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Life, Liberty, and Pepsi

some Detailed discussion on MMO's and the state of the MMO genera. Some Personal previews and reviews of some MMO's I have played and a bunch of other stuff!

Author: FlyinDutchman87

Falling Through the World: The Issue of Scope

Posted by FlyinDutchman87 Friday September 27 2013 at 12:55PM
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It has happened to everyone. You’re walking along in some magical land running some "super important" package hither and yon for some faceless nameless NPC and you see a rather interesting looking rock. Since you have nothing better to do, you deiced to jump on it. You then plummet though the earth and fall to infinity...... Then die some time later.  Then later your having an epic battle against some mini-boss mob you found wandering about in the wilds. It's an epic struggle, but your blood is pumping, your HP is dwindling and the end of the battle is closing. Then the mob stuns you, so you break it and unleash your ultimate attack! The game immediately freezes, crashes, and your left staring at your desktop with a small white error message.

This and other rather obvious bugs like it have frustrated, enraged, and baffled MMO players forever. "Does no one test these games?!". "What is this a F-ing Beta!?", "This game sucks I'm going back to WoW." Everyone has done it. So why is it that such OBVIOUS bugs exist in games, sometimes persisting even months or years after launch. 

I've pondered this question and have come up with an answer, or at least part of one. I believe the problem is with scope. MMO games have a VERY large scope, they are an amalgamation of maps, players, systems, and interactions so much so, that it's nearly impossible to test all the possible combinations of things that could happen within any given time frame.

In Call of Duty: Black Ops for instance cost 40mil$ to create. By all estimates I've heard GW2 was about the same. That to me is highly significant. How much MORE is involved in creating GW2 than COD? Look at the games. How much MORE territory is there is GW2. How many more complex systems are there.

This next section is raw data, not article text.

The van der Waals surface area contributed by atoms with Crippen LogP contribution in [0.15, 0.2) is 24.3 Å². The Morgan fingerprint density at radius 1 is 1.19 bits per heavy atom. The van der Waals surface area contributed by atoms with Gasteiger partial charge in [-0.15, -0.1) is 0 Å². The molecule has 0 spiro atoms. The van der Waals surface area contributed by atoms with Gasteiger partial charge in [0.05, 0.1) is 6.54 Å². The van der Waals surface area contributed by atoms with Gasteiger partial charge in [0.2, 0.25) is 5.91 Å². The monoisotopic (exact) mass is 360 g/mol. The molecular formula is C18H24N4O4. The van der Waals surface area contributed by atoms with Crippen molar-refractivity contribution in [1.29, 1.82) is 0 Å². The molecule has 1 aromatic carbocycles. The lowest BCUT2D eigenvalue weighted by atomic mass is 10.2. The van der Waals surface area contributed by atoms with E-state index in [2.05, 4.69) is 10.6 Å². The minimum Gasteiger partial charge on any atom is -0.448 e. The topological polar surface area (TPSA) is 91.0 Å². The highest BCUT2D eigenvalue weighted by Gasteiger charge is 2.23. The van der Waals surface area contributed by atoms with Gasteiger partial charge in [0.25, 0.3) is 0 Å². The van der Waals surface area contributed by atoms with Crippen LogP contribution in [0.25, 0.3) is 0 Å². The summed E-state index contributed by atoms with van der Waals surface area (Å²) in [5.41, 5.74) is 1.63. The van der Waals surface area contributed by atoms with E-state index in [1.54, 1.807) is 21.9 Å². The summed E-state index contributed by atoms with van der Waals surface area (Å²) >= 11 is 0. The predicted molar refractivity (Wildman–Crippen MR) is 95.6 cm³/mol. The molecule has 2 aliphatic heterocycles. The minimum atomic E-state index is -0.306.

The scope of COD is simple. Create a fast paced, highly responsive shooter with next gen graphics and excellent multiplayer..... That's it. On the other hand what is the scope of an MMO? To create a living world where players can do what they want, and play however they wish to.

It's honestly no-wonder MMO's have failed so hard. They are ALL biting off WAY more than they can chew. Even TOR which cost by most estimates nearly 200mil( that's nearly a quarter of a BILLION dollars) and they still failed to do all the things they needed to make that game success.

My point is that MMO's need to step back and re-evaluate. It's not that the time of block-buster MMO's has come and gone. They never had a time. There has been 1 high budget highly successful mmo. And wow's budget wasn't even that high at launch. It was grown on its own merits. Companies need to stop trying to please everyone, and make smaller budget more focused games.

Give us a game with great PVE raiding.

Give us a game with great RvR.

Give us a game with a great player economy.

And stop trying to give us all three......

The Eternal Optimisim of MMO players

Posted by FlyinDutchman87 Thursday September 19 2013 at 3:12PM
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This is my first blog so a brief introduction is likely in order. I’m Flying Dutchman an MMO/tabletop gamer for nearly 10 years. I’ve player A LOT of MMO’s some good, some bad, and some ugly, and would define myself as a PVPer first, a Crafter second, and a PVEer third.

Today’s topic of choice however is about, as the title suggests, the Eternal optimism of the MMO player.

At some point, all of us have experienced a moment of such utter perfection while playing an MMO that it changed the way we live and game forever. Otherwise, you’d be working, or dating, or fiddling with your model train set instead of reading a blog on an MMO dedicated website site.  For me this happened in WoW, while playing my very first character in a dungeon.  It was awesome and loads of fun. I made a guild with some of my college friends, we recruited more people and eventually we made friends, met random people, and all and all had a great time.

Eventually however I lost that feeling. The game became boring and dull, people moved on and eventually even the draw of the people I had met(some of whom are still my IRL friends) couldn’t keep me logging back in every day.  It is at THAT exact moment that the hunt began. My search for a better MMO, a new game with better features,  A better community where all of my old guild buddies could live and laugh and kill random dragons ever after. In short, I was looking for a WoW killer and a decade later I’m still looking.

There were a few contenders, WAR, EVE, and DDO. More recently, I’ve tried GW2 and FFXIV. All of which are decent games but none of which have ever captured that feeling.  So I look farther to the future. Maybe TESO or WildStar. Maybe it will be even FURTHER out with EQ:N or Camelot Unchained, or some small under-hyped game in between. The hunt however, will continue and hope shall spring eternal. I’ve been looking for “The game” for nearly six years now, and hope is all we have left.

So I ask you the reader, assuming anyone actually reads this. What is it that keeps us looking to the horizon for that ultimate paragon of a game? What drives us to dump our money and hopes and dreams into game after game only to come up disappointed time and time again?

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